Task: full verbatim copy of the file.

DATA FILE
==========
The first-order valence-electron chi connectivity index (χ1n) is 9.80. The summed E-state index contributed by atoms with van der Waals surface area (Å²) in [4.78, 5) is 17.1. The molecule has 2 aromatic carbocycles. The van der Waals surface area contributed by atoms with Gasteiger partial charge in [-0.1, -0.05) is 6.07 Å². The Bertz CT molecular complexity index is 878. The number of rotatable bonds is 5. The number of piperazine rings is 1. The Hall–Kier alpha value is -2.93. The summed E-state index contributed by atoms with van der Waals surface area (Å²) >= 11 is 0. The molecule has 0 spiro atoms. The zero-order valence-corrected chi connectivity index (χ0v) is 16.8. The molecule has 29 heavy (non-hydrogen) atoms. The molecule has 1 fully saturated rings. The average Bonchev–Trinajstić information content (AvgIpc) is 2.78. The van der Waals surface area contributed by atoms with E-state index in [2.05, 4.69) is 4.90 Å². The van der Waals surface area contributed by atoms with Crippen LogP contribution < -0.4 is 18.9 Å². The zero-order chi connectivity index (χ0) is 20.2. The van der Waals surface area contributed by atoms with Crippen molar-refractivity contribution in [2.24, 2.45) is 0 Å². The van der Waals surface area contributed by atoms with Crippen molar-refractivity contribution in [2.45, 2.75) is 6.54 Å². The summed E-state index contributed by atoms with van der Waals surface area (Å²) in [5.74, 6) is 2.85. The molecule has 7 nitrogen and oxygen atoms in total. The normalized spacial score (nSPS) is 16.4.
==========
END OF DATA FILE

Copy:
The first-order valence-electron chi connectivity index (χ1n) is 9.80. The summed E-state index contributed by atoms with van der Waals surface area (Å²) in [4.78, 5) is 17.1. The molecule has 2 aromatic carbocycles. The van der Waals surface area contributed by atoms with Gasteiger partial charge in [-0.1, -0.05) is 6.07 Å². The Bertz CT molecular complexity index is 878. The number of rotatable bonds is 5. The number of piperazine rings is 1. The Hall–Kier alpha value is -2.93. The summed E-state index contributed by atoms with van der Waals surface area (Å²) >= 11 is 0. The molecule has 0 spiro atoms. The zero-order valence-corrected chi connectivity index (χ0v) is 16.8. The molecule has 29 heavy (non-hydrogen) atoms. The molecule has 1 fully saturated rings. The average Bonchev–Trinajstić information content (AvgIpc) is 2.78. The van der Waals surface area contributed by atoms with E-state index in [2.05, 4.69) is 4.90 Å². The van der Waals surface area contributed by atoms with Crippen LogP contribution < -0.4 is 18.9 Å². The zero-order chi connectivity index (χ0) is 20.2. The van der Waals surface area contributed by atoms with Crippen molar-refractivity contribution in [2.24, 2.45) is 0 Å². The van der Waals surface area contributed by atoms with Crippen molar-refractivity contribution in [2.45, 2.75) is 6.54 Å². The summed E-state index contributed by atoms with van der Waals surface area (Å²) in [5.74, 6) is 2.85. The molecule has 7 nitrogen and oxygen atoms in total. The normalized spacial score (nSPS) is 16.4.